Apologies for the wall of text.

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  • Deleted user 9 October 2013 13:29:55
    With the five year rule, is it literally five years pass and they can play, or is it just the usual five years to gain citizenship?

    If it's the latter, I genuinely can not see any argument against it that isn't racist. They've chosen to live and pay tax and vote in this country. They've made it theirs. Why shouldn't they represent us at sporting level?
  • thedaveeyres 9 Oct 2013 13:33:34 11,595 posts
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    The Belgians are a race now? Crikey.

    Adnan, the boy who broke football

    Edited by thedaveeyres at 13:35:02 09-10-2013

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  • Deleted user 9 October 2013 13:34:47
    Eh?
  • thedaveeyres 9 Oct 2013 13:35:52 11,595 posts
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    He's not a racist, he's a xenophobe, surely.

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  • Deleted user 9 October 2013 13:38:36
    I think we're generally at the point now where any kind of xenophobic, ethnic or cultural discrimination comes under the banner of racism. It's all the same thing effectively.
  • thedaveeyres 9 Oct 2013 13:39:59 11,595 posts
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    Somewhere on the same scale then. Gotcha.

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  • Deleted user 9 October 2013 14:05:26
    arials101 wrote:
    Xenophobia and racism really can't be considered the same thing either, that's a big oversimplification.
    How so?
  • Deleted user 9 October 2013 14:07:01
    Also according to Wilshere is wasn't talking about Januzaj. He was making a broader point, so the Ozil point is a fair one to make.

    Who knows what he considers "English" to be.
  • LeoliansBro 9 Oct 2013 14:09:29 44,956 posts
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    kalel wrote:
    arials101 wrote:
    Xenophobia and racism really can't be considered the same thing either, that's a big oversimplification.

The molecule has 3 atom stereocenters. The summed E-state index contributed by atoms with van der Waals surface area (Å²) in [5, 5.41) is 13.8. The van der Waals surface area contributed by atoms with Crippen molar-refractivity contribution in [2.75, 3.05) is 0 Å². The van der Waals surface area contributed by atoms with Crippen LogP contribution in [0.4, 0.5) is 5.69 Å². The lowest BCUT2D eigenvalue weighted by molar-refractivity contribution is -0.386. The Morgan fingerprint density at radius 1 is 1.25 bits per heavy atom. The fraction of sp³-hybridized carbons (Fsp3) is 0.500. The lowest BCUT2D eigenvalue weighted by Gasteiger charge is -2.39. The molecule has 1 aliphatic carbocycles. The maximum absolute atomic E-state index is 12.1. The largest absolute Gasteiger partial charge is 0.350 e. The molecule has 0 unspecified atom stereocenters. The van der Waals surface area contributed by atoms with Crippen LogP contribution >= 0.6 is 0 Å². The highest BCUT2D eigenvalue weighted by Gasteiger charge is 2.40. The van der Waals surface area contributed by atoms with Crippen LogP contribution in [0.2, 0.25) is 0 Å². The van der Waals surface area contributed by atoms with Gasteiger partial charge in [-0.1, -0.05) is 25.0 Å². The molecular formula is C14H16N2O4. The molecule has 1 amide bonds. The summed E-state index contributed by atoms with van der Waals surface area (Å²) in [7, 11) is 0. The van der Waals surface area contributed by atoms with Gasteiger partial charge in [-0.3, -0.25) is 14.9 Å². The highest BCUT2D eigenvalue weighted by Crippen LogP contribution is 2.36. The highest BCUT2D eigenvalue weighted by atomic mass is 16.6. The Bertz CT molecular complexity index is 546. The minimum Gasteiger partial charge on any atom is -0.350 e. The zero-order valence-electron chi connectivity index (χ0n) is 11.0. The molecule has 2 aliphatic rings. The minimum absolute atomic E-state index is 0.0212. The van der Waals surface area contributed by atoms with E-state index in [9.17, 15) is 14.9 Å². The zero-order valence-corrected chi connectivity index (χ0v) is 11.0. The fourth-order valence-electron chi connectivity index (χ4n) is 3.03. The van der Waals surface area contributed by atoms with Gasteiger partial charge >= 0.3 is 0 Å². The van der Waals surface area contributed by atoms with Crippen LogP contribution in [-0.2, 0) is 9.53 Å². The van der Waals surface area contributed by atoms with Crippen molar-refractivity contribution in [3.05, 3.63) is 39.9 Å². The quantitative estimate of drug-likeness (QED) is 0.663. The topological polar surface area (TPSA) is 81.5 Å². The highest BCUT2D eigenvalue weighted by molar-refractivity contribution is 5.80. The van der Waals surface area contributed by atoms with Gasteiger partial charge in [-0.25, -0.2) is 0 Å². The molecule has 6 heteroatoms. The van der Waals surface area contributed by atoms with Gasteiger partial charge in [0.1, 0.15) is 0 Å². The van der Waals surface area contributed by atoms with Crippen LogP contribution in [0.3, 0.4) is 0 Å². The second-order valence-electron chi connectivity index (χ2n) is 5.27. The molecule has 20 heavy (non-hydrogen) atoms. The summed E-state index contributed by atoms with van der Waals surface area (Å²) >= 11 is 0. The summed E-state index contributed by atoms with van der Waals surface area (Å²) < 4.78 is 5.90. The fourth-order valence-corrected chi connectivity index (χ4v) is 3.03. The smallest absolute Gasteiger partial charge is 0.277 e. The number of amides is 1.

How so?
    Gotta agree with this arials chap kal - there is some overlap but it is entirely possible to be xenophobic without being racist (like to the Scots) or racist without being xenophobic (like to Black english people).

    LB, you really are a massive geek.

  • Deleted user 9 October 2013 14:13:50
    LeoliansBro wrote:
    kalel wrote:
    arials101 wrote:
    Xenophobia and racism really can't be considered the same thing either, that's a big oversimplification.
    How so?
    Gotta agree with this arials chap kal - there is some overlap but it is entirely possible to be xenophobic without being racist (like to the Scots) or racist without being xenophobic (like to Black english people).
    What I'm saying is that the word "racist" is generally used as a broader team this days. The meaning of the word has shifted to be less specific.

    I understand the difference between a race and an nationality.
  • HarryPalmer 9 Oct 2013 14:35:34 3,585 posts
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    kalel wrote:
    HarryPalmer wrote:
    Also, threatened by who exactly?
    Januzaj (despite him claiming his comments have nothing to do with him, they obviously do).
    Oh right. Don't really see why he would be threatened by him. He plays in the same team as Ozil and Cazorla and does alright.
  • Deleted user 9 October 2013 14:37:32
    HarryPalmer wrote:
    kalel wrote:
    HarryPalmer wrote:
    Also, threatened by who exactly?
    Januzaj (despite him claiming his comments have nothing to do with him, they obviously do).
    Oh right. Don't really see why he would be threatened by him. He plays in the same team as Ozil and Cazorla and does alright.
    I got the sense he wasn't doing so great these days as it goes.
  • nickthegun 9 Oct 2013 14:38:29 61,318 posts
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    The basic problem is this: Jack Wilshire is a thick bastard

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  • HarryPalmer 9 Oct 2013 14:40:42 3,585 posts
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    Not sure where you got that from - aside from the nonsense about smoking, but he's been great. E.g. when he had to go off in the Spurs game and we lost the plot momentarily. He is massive for Arsenal.

    EDIT: At Kalel.

    Edited by HarryPalmer at 14:41:43 09-10-2013